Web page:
Bondage to Doctrinal Purity

One of the bondages Jesus came to set us free from was bondage to a legalistic, weaponized use of the Law of Moses. He hung out with those deemed undesirable by religious folks, especially religious leaders who used the Law as a means of excluding people. In opposition to the Laws of Moses he healed on the Sabbath, touched lepers, worked on the Sabbath, shared God’s love with a Samaritan woman, healed a Roman officer’s young manslave, “pais,” (probably meant in the common context of male lover), included eunuchs (sexually other) in the kingdom of God, and showed a profound interest in the spirituality of women. His sermon on the mount, and “you have heard it said, but I say unto you,” shows a midrash style of reinterpretation at odds with the Saducees and Pharisees.

So here’s the problem I see, and the recent flack over Andy Stanley’s series on the OT is a good example, when Christians try to make Christianity about following rules, you don’t end up with more loving Christians, just legalistic ones. Take male headship for example. Instead of seeing the Pauline example to be taken from Christ’s self-sacrificing servant attitude, men only see “rulership” over women. One can read that into the narrative, but only by ignoring Christ’s example. When you do so, the SBC and Paige Patterson is what you get.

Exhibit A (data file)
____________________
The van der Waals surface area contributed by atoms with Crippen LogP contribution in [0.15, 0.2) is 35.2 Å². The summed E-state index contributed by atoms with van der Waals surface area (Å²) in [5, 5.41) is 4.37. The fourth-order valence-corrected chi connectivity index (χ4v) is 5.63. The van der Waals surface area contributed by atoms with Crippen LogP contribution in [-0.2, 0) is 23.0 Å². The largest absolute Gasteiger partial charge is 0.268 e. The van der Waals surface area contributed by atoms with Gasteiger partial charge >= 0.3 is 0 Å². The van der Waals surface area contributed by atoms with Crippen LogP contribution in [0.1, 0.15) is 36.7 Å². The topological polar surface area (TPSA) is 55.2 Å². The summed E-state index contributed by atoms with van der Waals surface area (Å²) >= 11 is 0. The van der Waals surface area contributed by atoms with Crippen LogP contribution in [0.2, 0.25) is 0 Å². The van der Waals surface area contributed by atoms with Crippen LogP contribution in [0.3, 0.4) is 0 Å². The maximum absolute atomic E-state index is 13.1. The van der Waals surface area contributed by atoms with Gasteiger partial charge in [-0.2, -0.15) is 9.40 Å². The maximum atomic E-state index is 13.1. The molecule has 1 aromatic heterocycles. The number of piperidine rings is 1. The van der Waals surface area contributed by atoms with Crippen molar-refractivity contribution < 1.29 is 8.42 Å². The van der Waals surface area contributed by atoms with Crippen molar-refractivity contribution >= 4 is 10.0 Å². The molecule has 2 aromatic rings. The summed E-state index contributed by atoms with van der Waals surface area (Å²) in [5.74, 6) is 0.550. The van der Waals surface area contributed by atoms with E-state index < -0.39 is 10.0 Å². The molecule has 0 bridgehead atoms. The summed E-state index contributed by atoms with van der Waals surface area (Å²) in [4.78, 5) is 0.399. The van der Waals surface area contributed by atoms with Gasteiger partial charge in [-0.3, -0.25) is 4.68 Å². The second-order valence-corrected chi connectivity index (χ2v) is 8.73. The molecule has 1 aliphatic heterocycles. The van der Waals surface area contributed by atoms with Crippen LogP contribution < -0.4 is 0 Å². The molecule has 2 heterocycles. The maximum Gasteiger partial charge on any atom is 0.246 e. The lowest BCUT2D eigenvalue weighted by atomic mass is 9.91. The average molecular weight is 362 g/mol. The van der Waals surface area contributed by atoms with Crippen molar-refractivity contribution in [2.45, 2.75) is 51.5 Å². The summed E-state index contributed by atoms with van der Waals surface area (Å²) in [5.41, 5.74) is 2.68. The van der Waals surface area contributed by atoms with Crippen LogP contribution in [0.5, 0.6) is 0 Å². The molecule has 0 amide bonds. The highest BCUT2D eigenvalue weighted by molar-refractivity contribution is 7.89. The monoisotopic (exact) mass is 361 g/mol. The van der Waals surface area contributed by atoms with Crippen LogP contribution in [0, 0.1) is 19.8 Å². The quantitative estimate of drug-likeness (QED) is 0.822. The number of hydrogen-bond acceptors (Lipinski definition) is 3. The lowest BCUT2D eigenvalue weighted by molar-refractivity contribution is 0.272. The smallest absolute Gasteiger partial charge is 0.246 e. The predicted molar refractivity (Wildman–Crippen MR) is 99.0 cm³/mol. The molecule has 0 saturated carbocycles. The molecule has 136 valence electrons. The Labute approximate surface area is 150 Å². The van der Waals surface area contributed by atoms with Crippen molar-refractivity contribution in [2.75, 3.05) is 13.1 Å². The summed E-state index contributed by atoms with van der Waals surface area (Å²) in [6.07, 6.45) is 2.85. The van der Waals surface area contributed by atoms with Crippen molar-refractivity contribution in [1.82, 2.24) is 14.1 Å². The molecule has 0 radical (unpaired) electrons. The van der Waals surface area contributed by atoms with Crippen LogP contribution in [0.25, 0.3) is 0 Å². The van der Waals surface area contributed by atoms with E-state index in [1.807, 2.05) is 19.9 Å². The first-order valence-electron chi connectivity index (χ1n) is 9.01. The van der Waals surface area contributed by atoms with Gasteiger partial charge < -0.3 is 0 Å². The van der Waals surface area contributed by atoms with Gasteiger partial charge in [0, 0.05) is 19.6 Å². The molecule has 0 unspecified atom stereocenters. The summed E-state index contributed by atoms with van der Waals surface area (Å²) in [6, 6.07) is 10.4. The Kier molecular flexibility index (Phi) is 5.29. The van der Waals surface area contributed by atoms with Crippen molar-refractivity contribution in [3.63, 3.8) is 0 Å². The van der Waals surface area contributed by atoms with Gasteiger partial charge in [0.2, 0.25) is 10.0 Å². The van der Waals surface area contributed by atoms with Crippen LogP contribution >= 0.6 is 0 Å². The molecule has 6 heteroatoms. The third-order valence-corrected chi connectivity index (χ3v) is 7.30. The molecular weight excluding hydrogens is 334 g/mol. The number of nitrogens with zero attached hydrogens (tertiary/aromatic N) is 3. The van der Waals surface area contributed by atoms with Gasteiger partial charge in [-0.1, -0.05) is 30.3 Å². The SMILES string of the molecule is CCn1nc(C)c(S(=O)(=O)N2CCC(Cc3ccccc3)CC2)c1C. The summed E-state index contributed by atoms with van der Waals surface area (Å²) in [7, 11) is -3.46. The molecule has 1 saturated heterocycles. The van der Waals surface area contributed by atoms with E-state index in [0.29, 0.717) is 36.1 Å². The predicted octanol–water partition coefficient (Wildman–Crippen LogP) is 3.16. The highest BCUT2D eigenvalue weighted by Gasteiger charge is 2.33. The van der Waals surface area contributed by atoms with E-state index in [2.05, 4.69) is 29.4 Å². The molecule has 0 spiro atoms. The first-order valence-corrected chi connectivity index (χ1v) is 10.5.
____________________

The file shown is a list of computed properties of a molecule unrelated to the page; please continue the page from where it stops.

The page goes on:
Evangelicalism has always tended to get lost in the weeds. Rather than seeing the overarching trajectory of scripture as pointing to Jesus and his twofold commandment, they heap on as many laws as possible, not trusting the work of the Holy Spirit. It becomes more about excluding others than letting others in. Christians become defined by who they are not, rather than who they should be emulating. It reduces Christianity to a scorecard, with their particular statement of faith as the standard by which to score others.

Currently the UMC, United Methodist Church, is struggling over what type of Jesus and what type of Gospel they wish to represent. Things do not look good for the health of the denomination. A rather large faction within the church wishes to return to the good old days when Gays were excluded. When the law of love is supplanted by an obsession with doctrinal purity, everyone loses. How many more denominations and church splits do we need before we realize this?

One thought on “Bondage to Doctrinal Purity

Leave a Reply

Fill in your details below or click an icon to log in:

WordPress.com Logo

You are commenting using your WordPress.com account. Log Out /  Change )

Google+ photo

You are commenting using your Google+ account. Log Out /  Change )

Twitter picture

You are commenting using your Twitter account. Log Out /  Change )

Facebook photo

You are commenting using your Facebook account. Log Out /  Change )

Connecting to %s